The lowdown on 5G
The brave new world of 5G isn't just about speed. Sure, you can look forward to ridiculously high download speeds and bufferless 4K streaming. The real advantages, however, come down to three other things:
- Reliability: 5G doesn't just deliver peak speeds in ideal conditions. The technology offers superhigh speeds that are reliable and consistent, even indoors or in congested areas.
- Bandwidth: 5G can support a massive increase in connected devices. Ericsson forecasts 1 billion 5G subscriptions by 2023. Think sensors on everything.
- Latency: Phones today have an annoying lag between when you send a request for a website or video and when the network responds. With 5G, that'll be reduced to 1 millisecond. That's 400 times faster than the blink of an eye. It's so fast, some companies see it opening up the possibility of remote surgery.
Intel CEO Brian Krzanich is devoting his pre-show keynote presentation to the data-driven future that 5G enables. Nokia and Ericsson will be on stage touting the new network technology. Gary Shapiro, CEO of the Consumer Technology Association, which runs CES, has already been hitting the media circuit to talk up the tech.
According to Intel, the future of 5G means everything will be connected.
The company, known for processors, is positioning itself at the forefront of the 5G revolution. Leading the charge is Asha Keddy, who heads up Intel's efforts on IoT,and next generation networks.
"We're not just going to be connecting 6 or 7 billion people, we'll be connecting tens of billions of things," said Keddy. "It will be phones, lights, cars, buildings, appliances, you name it."
That connectivity starts in the home.
CES has given us a taste of the connected home for years. App-controlled door locks, smart cameras and even internet-connected fridges are now mainstays of the Las Vegas Convention Center halls. As 5G becomes a reality, experts say the number and types of connected devices will explode. Gartner predicts 20.4 billion connected "things" will be online by 2020.
So, think smart lights that communicate with the electricity grid, connected showers that monitor water use, and connected cameras and sensors scattered through your home. Telehealth will also be big, with devices that monitor your body and send data to your doctor.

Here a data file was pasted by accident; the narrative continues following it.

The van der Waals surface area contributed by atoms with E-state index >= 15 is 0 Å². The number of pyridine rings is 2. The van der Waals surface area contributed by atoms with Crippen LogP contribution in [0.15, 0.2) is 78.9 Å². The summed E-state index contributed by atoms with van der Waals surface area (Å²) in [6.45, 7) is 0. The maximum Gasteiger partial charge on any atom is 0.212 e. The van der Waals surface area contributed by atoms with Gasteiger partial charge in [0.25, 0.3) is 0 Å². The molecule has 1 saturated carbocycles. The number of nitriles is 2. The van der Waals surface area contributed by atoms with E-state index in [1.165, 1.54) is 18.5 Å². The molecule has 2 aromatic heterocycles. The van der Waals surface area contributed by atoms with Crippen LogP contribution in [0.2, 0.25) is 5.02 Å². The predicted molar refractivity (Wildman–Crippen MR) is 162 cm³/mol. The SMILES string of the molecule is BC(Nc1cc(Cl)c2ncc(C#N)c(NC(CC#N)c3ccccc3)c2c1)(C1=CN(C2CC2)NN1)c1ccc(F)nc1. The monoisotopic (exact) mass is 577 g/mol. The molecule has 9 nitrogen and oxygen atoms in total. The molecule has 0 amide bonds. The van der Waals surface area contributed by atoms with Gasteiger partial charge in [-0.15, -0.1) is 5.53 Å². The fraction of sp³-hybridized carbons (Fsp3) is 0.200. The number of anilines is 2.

You might even hear about the occasional connected juicer now and again.
Smart cities and IoT
The proliferation of connected devices won't end in the home. In 2018, an entire patch of CES will be dedicated to smart cities, covering smart energy grids, infrastructure like roads and transport, and connected health care.
Big names like Intel, Qualcomm and Ericsson will showcase the applications we can expect from 5G in our cities over the next decades. Imagine sensors on every building, communicating electricity usage back to the grid; connected surveillance cameras and body cams matching faces to biometric databases in real time; and smart traffic lights sending traffic data to city planning officials.
That innovation isn't expected to stop at the city limits. Specialists also see 5G revolutionizing the world of agriculture. Farms of the future are expected to use connected rainwater sensors that speak to smart sprinkler systems, while sensors measure soil quality and fertilisation. All the data will feed back to a central hub.
Experts say all those sensors will push exabytes of data onto our networks, necessitating 5G technology.
"Today's networks weren't designed to support the capacity, speed and latency requirements of emerging usages," Keddy said. "The core network must evolve."
A smart city needs smart cars. In recent years, the automotive halls at CES have grown in size, with the likes of Ford, BMW, Hyundai and Audi all showing off intelligent-car concepts.
These titans of the internal combustion engine are setting their sights on a future in which cars are able to communicate with one another, as well as with traffic signals and road signs. The information the vehicles produce will be fed back into control centers across the city. In the future, you might not even need to look for signposted speed limits; your driverless car could ping a roadside beacon to detect a changing speed limit and adjust the drive accordingly.
The big names of the automotive industry will likely talk up 5G, because they'll rely on its low latency to usher in the driverless future. When your car pings its surroundings to detect other vehicles or a change in traffic conditions, it'll need a response within a fraction of a second.
VR and entertainment
The millisecond ping time is also central to creating hyperreal virtual and augmented reality experiences. Haptic VR, which lets users touch and feel what they're seeing in their virtual surroundings, relies on 5G's low latency to detect where a user is in the virtual space. It then provides physical feedback in close to real time.
This kind of tech was demoed on the CES show floor in 2017. This year, we can expect to hear more about applications such as remote surgery, machinery control and training.
Of course, VR isn't just about creating realistic simulations through sight and touch. As video consumption increases, 5G will unlock a new wave of entertainment. Imagine streaming multiple 4K video feeds that weave into an immersive VR experience. Maybe there won't be any reason to go to a basketball game or a concert if you can strap on a headset and get a 360-degree view in perfect clarity. You may even get the best seats in the house: the centre of the arena.
The next wave of gadgets will all be connected on a "completely transformed network," says Intel's Keddy. The connectivity will be seamless, invisible and instant. No buffering, no lag, no clogged network.
"Kind of like magic behind the curtain," Keddy said.